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American Express Gearing Up To Raise Fees On Late Payments

Credit card issuer American Express is gearing up to raise the fees it charges customers who are late with their payments.

According to a report by The Wall Street Journal, the federal government is moving to raise the limit on the amount credit card companies can charge on some late fees, and starting in January, American Express will be the first to respond. WSJ reported American Express could charge as much as $38 if customers are late more than once in a six-month time period. That raises American Express’ fees by $1. American Express already charges the highest fees.

WSJ also noted the raised fee puts American Express at the maximum amount allowed based on the Consumer Financial Protection Bureau’s guidelines. “There are business costs associated with not paying on time, and late fees are intended to recapture some of that cost,” American Express said in a statement to WSJ. It went on to say “a very small number” of its customers miss two payments during the course of six months.

The move on the part of American Express comes as it girds up for a fight with some of the nation’s retailers. Earlier in November, the Retail Litigation Center (RLC) and the National Retail Federation (NRF) called on the full 2nd U.S. Circuit Court of Appeals to take up a lawsuit over rules that prevent retailers from encouraging customers to use credit cards that don’t have as high of processing fees.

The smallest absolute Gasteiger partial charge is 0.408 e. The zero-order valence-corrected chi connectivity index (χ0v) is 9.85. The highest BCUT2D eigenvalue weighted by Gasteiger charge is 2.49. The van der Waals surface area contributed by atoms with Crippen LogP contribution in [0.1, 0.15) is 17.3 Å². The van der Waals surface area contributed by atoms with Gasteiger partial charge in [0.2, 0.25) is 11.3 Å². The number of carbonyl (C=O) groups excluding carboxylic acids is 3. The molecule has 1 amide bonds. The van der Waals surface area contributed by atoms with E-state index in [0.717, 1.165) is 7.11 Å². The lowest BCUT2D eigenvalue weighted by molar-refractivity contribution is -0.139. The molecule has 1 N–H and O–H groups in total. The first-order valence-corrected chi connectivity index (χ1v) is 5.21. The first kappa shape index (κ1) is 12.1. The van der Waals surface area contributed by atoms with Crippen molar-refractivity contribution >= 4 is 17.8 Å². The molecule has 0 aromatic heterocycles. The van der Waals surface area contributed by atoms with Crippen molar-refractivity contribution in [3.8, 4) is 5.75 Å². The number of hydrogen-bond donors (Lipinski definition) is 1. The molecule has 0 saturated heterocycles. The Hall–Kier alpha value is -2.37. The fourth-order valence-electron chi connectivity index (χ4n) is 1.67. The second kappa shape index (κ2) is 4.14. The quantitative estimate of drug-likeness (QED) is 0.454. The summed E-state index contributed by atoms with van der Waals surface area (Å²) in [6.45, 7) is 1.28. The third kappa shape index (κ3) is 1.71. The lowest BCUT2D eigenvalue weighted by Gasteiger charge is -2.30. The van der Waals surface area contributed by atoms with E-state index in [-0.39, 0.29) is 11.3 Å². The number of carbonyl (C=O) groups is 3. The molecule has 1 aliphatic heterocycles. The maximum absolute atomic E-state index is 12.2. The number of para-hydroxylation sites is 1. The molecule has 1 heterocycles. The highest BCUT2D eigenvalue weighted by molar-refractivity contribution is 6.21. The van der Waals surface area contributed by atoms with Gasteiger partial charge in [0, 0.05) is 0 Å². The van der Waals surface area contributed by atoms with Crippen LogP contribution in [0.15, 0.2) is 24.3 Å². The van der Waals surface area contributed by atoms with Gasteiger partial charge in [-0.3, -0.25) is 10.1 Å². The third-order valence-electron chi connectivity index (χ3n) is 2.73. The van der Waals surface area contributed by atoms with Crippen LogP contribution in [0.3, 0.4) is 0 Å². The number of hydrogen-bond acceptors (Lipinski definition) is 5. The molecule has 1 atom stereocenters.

In a press release, RLC and NRF said the practice violates antitrust rules and makes it hard for merchants to get lower fees from the major credit card companies in the U.S. “While intense competition is a hallmark of the retail industry, it is largely absent from the credit card market, where fees continue to skyrocket,” said RLC President Deborah White in the press release. “American Express stifles competition by imposing rules that deny merchants the ability to incentivize customers to use lower cost cards and, by doing so, increases costs for all customers. Consumers should have visibility into the cost of transactions and the opportunity to take action to limit them if they so choose.”


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